The first book from Bonsai4me/Harry Harrington is back in print!
216 full colour pages containing articles, progression series and images exclusive to the book.
Page 1 of 4:
Layering is a method of creating new bonsai or 'potentsai' from trees or shrubs that, in their present state or stature, are undesirable or unsuitable for bonsai cultivation.
Bonsai can be created from well formed branches of fully grown trees, poor quality bonsai can have desirable sections rooted and separated from the rest of the tree, good quality material with poor nebari can have new suitable nebari formed as air-layering produces roots emanating radially from around the new trunk.
Layering is also a straightforward method of propagation that although relatively unused in the West, has been tried and tested in China and Japan for centuries. For some species such as Acer Palmatum and Azaleas, layering is the most reliable way of creating new stock vegetively.
The principal of layering in all its forms is to injure the wood of the parent tree, so that the flow of nutrients from the parent trees' roots to the layering's leaves is kept intact, whilst the flow back from the layering's leaves to the parent trees' roots is interrupted.
The injured part of the bark slowly heals, forming a callus from which adventitious buds are able to form new roots into the growing media. The layering continues to be supported by the parent tree, however, the food energy its leaves produce go into building its own new roots. When the layering has sufficient roots of its own, it can be separated from the parent and is then able to support itself.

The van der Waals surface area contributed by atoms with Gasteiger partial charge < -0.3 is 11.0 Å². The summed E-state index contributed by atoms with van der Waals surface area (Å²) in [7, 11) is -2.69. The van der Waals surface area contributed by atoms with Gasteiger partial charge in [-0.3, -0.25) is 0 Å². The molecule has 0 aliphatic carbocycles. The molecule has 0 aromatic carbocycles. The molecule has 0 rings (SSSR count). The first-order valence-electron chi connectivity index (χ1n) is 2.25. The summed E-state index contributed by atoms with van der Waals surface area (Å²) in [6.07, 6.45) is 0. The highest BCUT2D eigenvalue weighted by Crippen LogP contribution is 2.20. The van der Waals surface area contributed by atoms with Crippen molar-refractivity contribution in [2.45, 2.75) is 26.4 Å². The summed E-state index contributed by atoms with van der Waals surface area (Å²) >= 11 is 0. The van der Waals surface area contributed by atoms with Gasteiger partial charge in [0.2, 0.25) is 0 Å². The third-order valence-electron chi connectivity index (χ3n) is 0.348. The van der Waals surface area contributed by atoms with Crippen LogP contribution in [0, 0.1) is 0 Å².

Layering should always be carried out in Spring when the first flush of leaves has hardened on the parent tree and the parent tree is putting on a great deal of root growth of its own. This timing allows enough time for a layer of many tree species to become established on their own new roots before the onset of the following Winter.Ground Layering
This form of layering mimics the process by which some species propagate themselves naturally. Low branches on some plants come into contact with the ground as they lengthen and become weighed down by their foliage; from these points, adventitious buds produce roots into the ground and the root system eventually becomes established enough to support the branch as a plant in its own right.
Suitable species for ground-layering include Acer, Azaleas, Berberis, Buxus, Chaenomeles, Chamaecyparis, Cotoneasters, Euonymus, Forsythia, Hedera and Wisteria. It is always worth investigating around the base of all of these species when found growing in the garden or field to see if there are any naturally occurring ground-layers that can already be removed.
To create ground-layers artificially, try to find fairly young growth that will touch the ground; make an upward slit in the underside of the bark where roots are required. Dust with rooting hormone and wrap the wound with long-stranded sphagnum moss. The section of the branch to be rooted now needs to be shallowly buried in the soil and pegged in place with a piece of U-shaped wire.
This process should be carried out in Spring and should be left for at least three months ensuring that the area is kept damp. If the layer has failed to root after 3 months, re-cover it and leave until late-summer. If it has still failed to root by this time it is still worth leaving it in position until the following Spring. When successfully rooted, the new plant can be removed and planted up.
Don't be too eager to separate the layering, it is better to leave it intact until there is enough rootsystem to support the layering, rather than remove it too early and watch it slowly die. If there are not sufficient roots on the layering by September, it is better to leave detaching it until the following Spring as an new immature layering may not survive on its own through the Winter cold, however hardy the parent plant is.
Japanese Maple airlayer in 2002 and as a large bonsai, 9 years later.